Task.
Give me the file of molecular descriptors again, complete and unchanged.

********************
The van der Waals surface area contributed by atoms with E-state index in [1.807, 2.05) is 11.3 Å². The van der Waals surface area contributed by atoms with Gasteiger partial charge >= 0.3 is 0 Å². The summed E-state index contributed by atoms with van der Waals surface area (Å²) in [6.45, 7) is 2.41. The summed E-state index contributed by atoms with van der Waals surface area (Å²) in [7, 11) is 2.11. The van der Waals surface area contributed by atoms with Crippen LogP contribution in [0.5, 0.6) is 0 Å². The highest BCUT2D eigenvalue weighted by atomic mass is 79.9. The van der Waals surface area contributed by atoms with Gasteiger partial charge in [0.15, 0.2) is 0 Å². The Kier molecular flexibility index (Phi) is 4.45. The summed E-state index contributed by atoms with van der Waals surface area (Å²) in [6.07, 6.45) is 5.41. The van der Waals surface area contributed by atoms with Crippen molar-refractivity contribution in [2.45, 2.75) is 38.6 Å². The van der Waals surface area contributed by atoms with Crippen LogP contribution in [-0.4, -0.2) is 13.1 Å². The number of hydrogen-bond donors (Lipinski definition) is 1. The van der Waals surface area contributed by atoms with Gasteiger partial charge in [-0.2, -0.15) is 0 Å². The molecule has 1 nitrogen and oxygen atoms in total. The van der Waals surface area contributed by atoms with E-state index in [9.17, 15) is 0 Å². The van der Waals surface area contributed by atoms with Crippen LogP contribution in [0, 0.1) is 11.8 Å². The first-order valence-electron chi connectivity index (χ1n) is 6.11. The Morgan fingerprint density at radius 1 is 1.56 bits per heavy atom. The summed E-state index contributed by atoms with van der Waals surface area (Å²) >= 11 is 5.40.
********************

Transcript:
The van der Waals surface area contributed by atoms with E-state index in [1.807, 2.05) is 11.3 Å². The van der Waals surface area contributed by atoms with Gasteiger partial charge >= 0.3 is 0 Å². The summed E-state index contributed by atoms with van der Waals surface area (Å²) in [6.45, 7) is 2.41. The summed E-state index contributed by atoms with van der Waals surface area (Å²) in [7, 11) is 2.11. The van der Waals surface area contributed by atoms with Crippen LogP contribution in [0.5, 0.6) is 0 Å². The highest BCUT2D eigenvalue weighted by atomic mass is 79.9. The van der Waals surface area contributed by atoms with Gasteiger partial charge in [0.15, 0.2) is 0 Å². The Kier molecular flexibility index (Phi) is 4.45. The summed E-state index contributed by atoms with van der Waals surface area (Å²) in [6.07, 6.45) is 5.41. The van der Waals surface area contributed by atoms with Crippen molar-refractivity contribution in [2.45, 2.75) is 38.6 Å². The van der Waals surface area contributed by atoms with Crippen LogP contribution in [-0.4, -0.2) is 13.1 Å². The number of hydrogen-bond donors (Lipinski definition) is 1. The van der Waals surface area contributed by atoms with Gasteiger partial charge in [-0.2, -0.15) is 0 Å². The molecule has 1 nitrogen and oxygen atoms in total. The van der Waals surface area contributed by atoms with E-state index in [9.17, 15) is 0 Å². The van der Waals surface area contributed by atoms with Crippen LogP contribution in [0, 0.1) is 11.8 Å². The first-order valence-electron chi connectivity index (χ1n) is 6.11. The Morgan fingerprint density at radius 1 is 1.56 bits per heavy atom. The summed E-state index contributed by atoms with van der Waals surface area (Å²) >= 11 is 5.40.